8. An hour or two before use, take the dough balls out of the refrigerator.

  9. Form each ball into a pizza shell by your method of choice. Top as desired and bake. (Note: I bake pizza on a pizza steel, preheated at 500ºF Convection for an hour. These pizzas baked in 8 minutes. Your time may vary depending on your oven.)

Pizza shaped, topped and ready to bake

Right out of the oven

Cornicione crumb

Enjoy!

David

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dmsnyder

I continue to work with multi-grain sourdough breads using home-milled flours. Today, I baked two loaves. Both used the same dough, a mix of Central Milling ABC flour, whole Sirvinta wheat, Spelt and Rye. The Sirvinta whole wheat is the thirstiest I have ever encountered. For today's bake, I boosted the dough hydration to 85% with good results.

I mixed the doughs for each loaf separately and folded in 20% each dried cranberries and lightly toasted pecans in one of the doughs.

Photo Gallery

I'll confess: The Cranberry-Pecan loaf was first out of the oven, and I couldn't wait for it to cool completely before having a few slices for lunch with some delicious Emmental cheese. The crust was crunchy and the crumb was very moist and tender. The cranberries mostly contributed sweetness and chewy texture. They have less presence than the sour cherries and dried figs I have baked with before. All in all, a nice combination of flavors and textures.

The "regular" loaf had a lovely crackly crust and a more open crumb than achieved with lower hydration doughs. Just about perfect, to my taste.

You may note that I most often shape these breads as boules and bake in cast iron Dutch ovens. These loaves were shaped as bâtards and baked on a pizza stone with steam. When baking on a stone, I bake at a slightly lower temperature (465ºF versus 475ºF).

Happy baking!

David

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Sourdough Bagels

(adapted from Hamelman's bagel formula in Bread)

David M. Snyder

January 2, 2019

Almost two years ago, I converted Jeffrey Hamelman's formula for bagels to sourdough, although I did continue to spike the dough with instant yeast. Since then, I acquired my Mockmill 100 and have been baking almost everything with at least some freshly milled flour. Today, I baked a batch of bagels using 24% home-milled whole white wheat. The rest of the flour was Breadtopia's "High-protein Bread Flour." These are by quite a bit the best bagels I have ever made. They may be the best I have ever eaten.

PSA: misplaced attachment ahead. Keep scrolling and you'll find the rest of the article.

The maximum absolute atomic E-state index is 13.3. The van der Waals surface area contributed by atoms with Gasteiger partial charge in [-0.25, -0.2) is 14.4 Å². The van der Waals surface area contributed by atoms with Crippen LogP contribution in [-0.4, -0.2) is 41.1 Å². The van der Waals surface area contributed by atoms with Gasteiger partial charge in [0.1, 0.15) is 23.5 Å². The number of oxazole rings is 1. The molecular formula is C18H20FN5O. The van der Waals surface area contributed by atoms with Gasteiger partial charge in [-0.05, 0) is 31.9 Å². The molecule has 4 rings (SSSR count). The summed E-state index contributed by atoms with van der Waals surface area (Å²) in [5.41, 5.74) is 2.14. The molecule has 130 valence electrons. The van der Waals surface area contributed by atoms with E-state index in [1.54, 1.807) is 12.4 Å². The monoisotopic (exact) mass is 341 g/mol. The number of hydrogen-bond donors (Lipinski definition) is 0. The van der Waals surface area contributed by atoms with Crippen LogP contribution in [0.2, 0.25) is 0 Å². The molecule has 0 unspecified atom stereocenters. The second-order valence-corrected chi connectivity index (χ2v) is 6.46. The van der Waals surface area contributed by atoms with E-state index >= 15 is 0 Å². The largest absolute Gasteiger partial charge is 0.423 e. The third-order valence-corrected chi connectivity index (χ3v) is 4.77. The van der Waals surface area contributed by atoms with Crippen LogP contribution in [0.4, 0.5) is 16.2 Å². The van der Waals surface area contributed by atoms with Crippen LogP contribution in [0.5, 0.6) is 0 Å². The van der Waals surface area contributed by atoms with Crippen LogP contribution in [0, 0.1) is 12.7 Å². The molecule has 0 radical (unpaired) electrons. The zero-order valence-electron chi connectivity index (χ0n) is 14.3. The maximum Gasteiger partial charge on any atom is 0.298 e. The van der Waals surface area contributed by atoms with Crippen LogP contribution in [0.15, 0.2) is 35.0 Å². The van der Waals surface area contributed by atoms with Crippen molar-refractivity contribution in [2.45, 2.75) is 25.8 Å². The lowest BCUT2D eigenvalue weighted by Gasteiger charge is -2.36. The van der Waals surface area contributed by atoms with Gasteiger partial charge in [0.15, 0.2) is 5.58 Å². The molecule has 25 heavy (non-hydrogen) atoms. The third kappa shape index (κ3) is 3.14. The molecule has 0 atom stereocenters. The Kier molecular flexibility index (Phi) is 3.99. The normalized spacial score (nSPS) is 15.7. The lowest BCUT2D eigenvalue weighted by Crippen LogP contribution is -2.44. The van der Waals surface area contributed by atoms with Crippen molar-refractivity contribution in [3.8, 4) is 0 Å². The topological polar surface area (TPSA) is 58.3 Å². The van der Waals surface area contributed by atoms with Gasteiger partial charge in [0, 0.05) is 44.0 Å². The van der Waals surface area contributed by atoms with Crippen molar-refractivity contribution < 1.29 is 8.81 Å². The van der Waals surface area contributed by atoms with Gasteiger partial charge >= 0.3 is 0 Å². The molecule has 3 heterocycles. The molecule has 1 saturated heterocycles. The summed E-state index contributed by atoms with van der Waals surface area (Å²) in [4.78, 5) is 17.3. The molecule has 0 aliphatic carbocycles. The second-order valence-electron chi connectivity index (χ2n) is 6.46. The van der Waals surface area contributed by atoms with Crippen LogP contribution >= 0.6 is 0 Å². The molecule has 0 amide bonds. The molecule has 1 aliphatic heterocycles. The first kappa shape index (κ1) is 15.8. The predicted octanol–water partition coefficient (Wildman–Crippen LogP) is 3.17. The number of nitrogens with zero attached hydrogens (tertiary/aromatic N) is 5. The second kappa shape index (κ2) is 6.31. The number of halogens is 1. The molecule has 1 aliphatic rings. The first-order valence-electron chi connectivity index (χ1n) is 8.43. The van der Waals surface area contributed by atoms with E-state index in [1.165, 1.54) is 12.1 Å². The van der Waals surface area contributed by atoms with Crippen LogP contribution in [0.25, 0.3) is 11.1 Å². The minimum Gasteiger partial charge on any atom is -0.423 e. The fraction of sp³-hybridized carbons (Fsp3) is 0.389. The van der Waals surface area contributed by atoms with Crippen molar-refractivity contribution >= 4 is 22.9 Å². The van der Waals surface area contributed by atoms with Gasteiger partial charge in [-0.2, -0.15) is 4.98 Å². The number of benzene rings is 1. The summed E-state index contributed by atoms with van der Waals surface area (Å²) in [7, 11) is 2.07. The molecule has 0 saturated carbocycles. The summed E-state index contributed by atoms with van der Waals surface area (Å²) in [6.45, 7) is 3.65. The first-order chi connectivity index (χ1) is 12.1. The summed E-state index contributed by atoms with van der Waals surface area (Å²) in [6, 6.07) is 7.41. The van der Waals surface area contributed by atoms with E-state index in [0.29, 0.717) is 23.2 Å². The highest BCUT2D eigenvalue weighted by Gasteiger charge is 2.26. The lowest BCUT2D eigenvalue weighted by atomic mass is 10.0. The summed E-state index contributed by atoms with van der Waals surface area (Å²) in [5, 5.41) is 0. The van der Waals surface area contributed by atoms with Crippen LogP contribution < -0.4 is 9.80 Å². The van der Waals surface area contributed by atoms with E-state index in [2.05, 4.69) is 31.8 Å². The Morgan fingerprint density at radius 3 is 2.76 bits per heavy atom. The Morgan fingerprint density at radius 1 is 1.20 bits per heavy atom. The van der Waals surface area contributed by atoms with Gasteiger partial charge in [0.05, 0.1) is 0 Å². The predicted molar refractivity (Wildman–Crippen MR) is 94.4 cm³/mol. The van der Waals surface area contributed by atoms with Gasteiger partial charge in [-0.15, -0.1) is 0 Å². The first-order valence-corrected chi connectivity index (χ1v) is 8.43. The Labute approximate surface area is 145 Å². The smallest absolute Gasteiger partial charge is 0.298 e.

Total Dough

 

 

Ingredient

Wt (g)

Bakers' %

High-protein bread flour

705

76

Whole white wheat flour

223

24

Water

538

58

Barley Malt Syrup

5

0.5

Salt

18

2

Instant yeast

11

1.2

Total

1500

161.7

 

Makes 13 113 g (4 oz) bagels.

Note: For this bake, the High-protein bread flour was from Breadtopia. The whole white wheat flour was freshly milled using a Mockmill 100.

 

Liquid Levain

 

 

Ingredient

Wt (gm)

Bakers' %

Hi-protein bread flour

200

100

Water (85ºF)

200

100

Active liquid levain

80

40

Total

480

240

  1. Dissolve the levain in the water.

  2. Add the flours and mix thoroughly.

  3. Place in a clean container and ferment until ripe. 8-12 hours, depending on vigor of your starter and the ambient temperature – 76ºF is ideal. (For a liquid levain, this means the surface is bubbly and wrinkled. It should smell fruity, not like raw flour and not sour.)

  4. If not ready to mix the final dough, the ripe levain can be refrigerated for up to 3 days.

 

Final Dough

 

Ingredient

Wt (gm)

High-protein bread flour

520

Whole white-wheat flour

223

Water (85ºF)

353

Barley malt syrup

5

Salt

18

Instant yeast

11

Liquid levain

370

Total

1500

 

Procedures

  1. In the bowl of a stand mixer, place the water, ripe liquid levain and malt syrup. Mix at low speed until these ingredients are well-blended.